decades it's sort of a running start without this running start the enzyme doesn't know where to begin and this is actually a very useful properties Radio 1 DNA polymerase to come along and start synthesizing random Munir bits and pieces of DNA here and there and it turns out that this is 1 that's been exploited by quite a bit Pinochet some examples of that in a moment OK so this 1 starter is called the primary starting it forms again double-stranded DNA with the targeted 10 plays and Indian a plan raised lengthens this grinding strand in a fight crime to 3 prime direction and other words it grabs onto the street crime and absentee 5 crime etc. a case of this direction here is also common to all forms of DNA polymerase found the planet by Prime to 3 prime disparity materials here .period nucleotide triphosphate and structures so it's a nucleotides that showed you earlier but struck with triphosphate attached to them OK and basically what it's doing is again is taking the greens of Pinehurst strand and extend lengthening it as shown by the scare over here so this is a classic experiment that was done doubt they apply this principle to cracked the genetic code the genetic code is the code by which time sequences D of DNA spell out the amino acids this was in the back in the fifties and early sixties there's this enormous mystery about what the code actually was a case like this you know unsolved major major problem and are Marshall Nuremberg at our locker at In rock or might be run of array of Marshall Nuremberg views this property to crack the genetic code of what he did was he synthesized templates that were long strings of particular of DNA sequences OK so we made a long string of EIS for example and then he looked at me not what was synthesized by by DNA polymerase but downstream was me by ribosomes when you give them a long string of babies and and by doing that he could figure out what the genetic code was OK so at the time again DNA polymerase requires template down to link existing strands and only already plan can start from scratch OK so on a plan racist kind of an exception to this rule DNA polymerase requires a lot of climbing strand reverse transcriptase which takes RNA and so the size of the day we saw that earlier and also requires a primary and dioxin nucleotide triphosphate on REA plan race is kind of a special case by the way any questions yet still freed interrupted the thing comes up because they think it's unclear you want nor information about it don't hesitate to start up a yes this time it to was the primer on that line gets extended but it doesn't get and replicated in the mood that I'm showing you how we talk about PCR will show that it actually can get replicated to help those good question other questions yet 1 yeah education yes but only if OK requested a off some employer like that the names will Williston all and Anthony OK so internees question is how many base pairs of DNA should you have to get the chance uses the primer to get DNA polymerase going OK and on it kind of depends on so you want in a plenary is to pick up a specific gene is a N O a specific sequence of DNA within a complex mixture and so if you want to pick up a specific gene in the human genome you need a primer that a least 18 base pairs in like that it's kind of a magic number of so 18 base-pairs means securing uniquely encoding 1 and only 1 genes in the human genome thanks for asking the question can other here and if you want to do this at you know a lower temperature you can use the Wallace rule and get away with maybe a shorter sequence the OK maybe you don't need such specificity may be a mixed year and year starting our population is less complex had expressed the opinion poll and OK let's move on I'm OK so here is a closer view of what I've been telling you about in hand waiting examples were now zooming down the level of Adams demands that of course is what really thrills me and so here is the the private and DNA polymerase not shown is that of course this primer is forming a base and they are double-stranded DNA To the templated strands and also not shown is that the template strand must have an adenine over here the hybridized to this finding any case the I'm starting material used here is a D Oxy nucleotide triphosphate that it's the Oxy the at the 2 prime hydroxyl and here is the 2 prime are sorry here's the triphosphate functionality the on the demining group in this reaction is going to be died phosphate which is used very commonly in biology is a leading group this is nature's of toss late for me late that you learned about backing 1051 say this thing works really well leaving Europe as well the reasons why we're going to see it quite a bit as a lever grip on the as a DNA polymerase is all of all enzymes that used by bypass as a leading group actually require a dike have confined to this STI phosphate and the requirement is for magnesium in DNA polymerase Caso actually very common problem that I see in my laboratory what when and if he shows up in lab may have trouble the DNA polymerase and 9 times out of 10 it's due to low concentrations of magnesium and a lot of ways to get low-cost stretches magnesium so little tense OK so here's magnesium or what is it doing magnesium is a Lewis acid that's the later To this triphosphate and stabilizing its negative charge doing this makes it a better leading room right this means that if it goes out into the solution a dozen requires a massive rearrangement of water it's already been stabilized its is a lower potential energy that would otherwise be OK so here's the role of DNA polymerase and I'll show you structurally what looks like a moment DNA polymerase brings together the 3 prime hydroxyl of the priming stripped of the primary together at this incoming nucleotide triphosphate and then sets up a nucleophilic attack on the phosphorus of the nucleotide triphosphate No too but there is a 2nd magnesium ions in active sites this 2nd magnesium iron does 2 things number 1 it helps to stabilize the Elcock side formed when this 3 prime hydroxyl was the protonated case and notice that forming an ion-pair relationship with this Alcock number 2 it actually increases the nuclear felicity of the lone pair that's going to do this nucleophilic attack over here OK so what magnesium is doing here it is it's making available better available this moment here for an attack by I'm helping promote the deep-rooted nation of that hydroxide if the hydroxide is the protonated there's more along pair that's available for the tax rate makes sense OK I this forms an intermediate a class of intermediate analogous to what we saw on Tuesday when we looked at the hydrolysis Indian exacts a mechanism that Intermedia is not depicted I'm showing areas over here but again we've looked at that intermediate before so I feel comfortable leaving off of this slide looking into questions about this mechanism that we have a great question and Western neck OK next question is what is amending income from magnesium comes from the food you eat it comes from and you know you added to be tested so typically will add magnesium chloride magnesium sulfate directly to the that the at the door to Tennille tested that we use for these reactions OK but in humans reading in all kinds of food as magnesium and offensive but it's absolutely essential prime state without the magnesium this reaction does not go ahead make sense because I'm showing you want the role it plays OK let's look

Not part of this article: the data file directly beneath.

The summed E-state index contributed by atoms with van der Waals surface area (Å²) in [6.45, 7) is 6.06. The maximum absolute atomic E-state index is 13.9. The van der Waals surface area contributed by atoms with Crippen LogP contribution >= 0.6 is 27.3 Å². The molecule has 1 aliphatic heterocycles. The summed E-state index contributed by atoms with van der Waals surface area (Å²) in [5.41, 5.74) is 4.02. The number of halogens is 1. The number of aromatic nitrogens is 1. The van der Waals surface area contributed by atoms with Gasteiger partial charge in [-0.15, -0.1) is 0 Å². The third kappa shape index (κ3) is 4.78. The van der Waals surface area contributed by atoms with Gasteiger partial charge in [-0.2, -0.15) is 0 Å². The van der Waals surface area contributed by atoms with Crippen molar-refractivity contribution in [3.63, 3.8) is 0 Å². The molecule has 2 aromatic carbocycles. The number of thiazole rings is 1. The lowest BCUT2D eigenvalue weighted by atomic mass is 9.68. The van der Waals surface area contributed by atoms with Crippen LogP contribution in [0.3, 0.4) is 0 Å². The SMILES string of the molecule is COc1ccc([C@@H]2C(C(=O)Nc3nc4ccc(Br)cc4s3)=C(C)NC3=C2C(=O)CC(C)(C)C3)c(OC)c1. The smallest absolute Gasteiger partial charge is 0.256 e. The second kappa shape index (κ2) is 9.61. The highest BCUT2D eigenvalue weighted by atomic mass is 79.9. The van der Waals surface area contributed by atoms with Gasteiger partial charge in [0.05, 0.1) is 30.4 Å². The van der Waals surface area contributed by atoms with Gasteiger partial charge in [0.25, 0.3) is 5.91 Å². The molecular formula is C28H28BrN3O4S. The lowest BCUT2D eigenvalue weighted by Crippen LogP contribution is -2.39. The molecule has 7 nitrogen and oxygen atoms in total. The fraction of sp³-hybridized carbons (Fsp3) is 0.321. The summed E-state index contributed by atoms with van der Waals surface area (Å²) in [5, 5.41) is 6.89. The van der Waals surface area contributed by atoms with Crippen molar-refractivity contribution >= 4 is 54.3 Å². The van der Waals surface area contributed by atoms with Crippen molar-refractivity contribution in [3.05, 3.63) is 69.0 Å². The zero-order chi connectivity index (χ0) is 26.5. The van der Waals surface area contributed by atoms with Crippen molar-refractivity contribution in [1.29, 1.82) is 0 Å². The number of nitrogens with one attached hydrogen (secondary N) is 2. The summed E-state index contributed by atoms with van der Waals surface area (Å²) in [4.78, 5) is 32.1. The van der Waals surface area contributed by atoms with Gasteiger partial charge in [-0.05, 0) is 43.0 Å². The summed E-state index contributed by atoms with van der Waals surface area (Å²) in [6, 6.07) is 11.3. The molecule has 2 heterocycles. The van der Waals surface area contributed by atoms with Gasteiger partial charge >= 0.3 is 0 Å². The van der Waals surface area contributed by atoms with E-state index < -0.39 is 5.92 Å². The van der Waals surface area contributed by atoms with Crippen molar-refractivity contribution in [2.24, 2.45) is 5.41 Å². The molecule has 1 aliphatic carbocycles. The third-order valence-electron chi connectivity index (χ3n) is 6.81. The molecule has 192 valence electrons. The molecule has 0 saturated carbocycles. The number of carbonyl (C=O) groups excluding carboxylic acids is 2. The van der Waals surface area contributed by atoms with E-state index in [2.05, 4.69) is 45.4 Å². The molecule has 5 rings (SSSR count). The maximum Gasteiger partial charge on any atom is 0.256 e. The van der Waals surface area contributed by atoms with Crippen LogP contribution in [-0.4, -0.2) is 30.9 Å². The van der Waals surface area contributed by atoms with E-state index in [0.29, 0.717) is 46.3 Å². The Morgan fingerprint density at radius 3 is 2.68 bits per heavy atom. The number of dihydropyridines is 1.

structurally ads on what this actually looks like and this is an enzyme that that that again has a number of different author logs for homologs Beazer enzymes that demoralize the same thing reverse transfer prices reverse transcriptase synthesizers DNA from acquiring a template on the enzyme attack is a DNA polymerase that's used quite a bit in research for up to a tool called PCR which all talk about a moment but all of these enzymes have a right-handed structure here's what the structure looks like Casey here's the right here and over here you're my right hand and it's not having on to the unit price of the DNA is red and orange over here and here's the enzyme grabbing onto this unit now what happens is during the synthesis the DNA spreads itself through the clock for my life the and Paul OK and has and then I at a certain that when the cracked nucleotide triphosphate borrowings to the priming strain and the newly synthesized strand of the enzyme can then closed when it closes the palm and the bomb get closer to each other pom-pom fingers OK so close is a little bit like that each time that closes that brings the magnesium is up to the triphosphate setting up formation of the covalent bonds that I showed on the previous slide cases each time the hand closes that's 1 nucleotide that's been out cancel its students rarely have the 1 by 1 cannot stew couple more Bon Bon bond OK now here's the deal this enzyme is really cranking it's actually going to do with thousand up to a thousand of these per 2nd for some reason not cassettes like you to fast food to see really prepared said this enzyme can really turn over very quickly and actually on this is actually something that my lavatories directly observed we actually watched 1 of these enzymes cranking over and we've watched differences as we add different substrates to the enzyme it's really actually fascinating a series of experiments OK so all these enzymes use a common mechanism and again enzyme doesn't close until it gets the crack nucleotide triphosphate that binds to it at that point it closes so in fact actually be rate determining step for this enzyme is actually the arrival of the cracked nucleotide triphosphate based to tease or idea ATP to tease out the CTP to etc OK and I want to tell you a little bit more about why such love with this enzyme this is a dream machine I like fast cars and I like I've this 1 is really amazing said check this out I imagine that a double-stranded DNA was about a meter or so diameter came running along the length of this mystery testing DNA running through the room right and if that